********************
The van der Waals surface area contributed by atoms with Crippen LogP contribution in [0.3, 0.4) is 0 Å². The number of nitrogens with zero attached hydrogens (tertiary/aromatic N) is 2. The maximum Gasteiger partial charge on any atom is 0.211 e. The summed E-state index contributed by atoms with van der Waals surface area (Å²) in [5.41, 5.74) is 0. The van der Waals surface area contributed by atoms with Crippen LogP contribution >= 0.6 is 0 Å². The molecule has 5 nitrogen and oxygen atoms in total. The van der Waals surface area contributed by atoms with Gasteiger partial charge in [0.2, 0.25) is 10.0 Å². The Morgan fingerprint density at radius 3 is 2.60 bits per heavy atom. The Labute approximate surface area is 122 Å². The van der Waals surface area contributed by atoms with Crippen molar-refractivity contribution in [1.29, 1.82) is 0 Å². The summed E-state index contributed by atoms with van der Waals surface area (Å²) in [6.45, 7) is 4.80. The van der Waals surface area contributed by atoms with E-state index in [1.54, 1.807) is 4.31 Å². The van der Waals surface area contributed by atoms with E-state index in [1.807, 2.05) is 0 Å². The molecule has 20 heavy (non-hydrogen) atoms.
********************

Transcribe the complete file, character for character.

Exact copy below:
The van der Waals surface area contributed by atoms with Crippen LogP contribution in [0.3, 0.4) is 0 Å². The number of nitrogens with zero attached hydrogens (tertiary/aromatic N) is 2. The maximum Gasteiger partial charge on any atom is 0.211 e. The summed E-state index contributed by atoms with van der Waals surface area (Å²) in [5.41, 5.74) is 0. The van der Waals surface area contributed by atoms with Crippen LogP contribution >= 0.6 is 0 Å². The molecule has 5 nitrogen and oxygen atoms in total. The van der Waals surface area contributed by atoms with Gasteiger partial charge in [0.2, 0.25) is 10.0 Å². The Morgan fingerprint density at radius 3 is 2.60 bits per heavy atom. The Labute approximate surface area is 122 Å². The van der Waals surface area contributed by atoms with Crippen molar-refractivity contribution in [1.29, 1.82) is 0 Å². The summed E-state index contributed by atoms with van der Waals surface area (Å²) in [6.45, 7) is 4.80. The van der Waals surface area contributed by atoms with E-state index in [1.54, 1.807) is 4.31 Å². The van der Waals surface area contributed by atoms with E-state index in [1.807, 2.05) is 0 Å². The molecule has 20 heavy (non-hydrogen) atoms.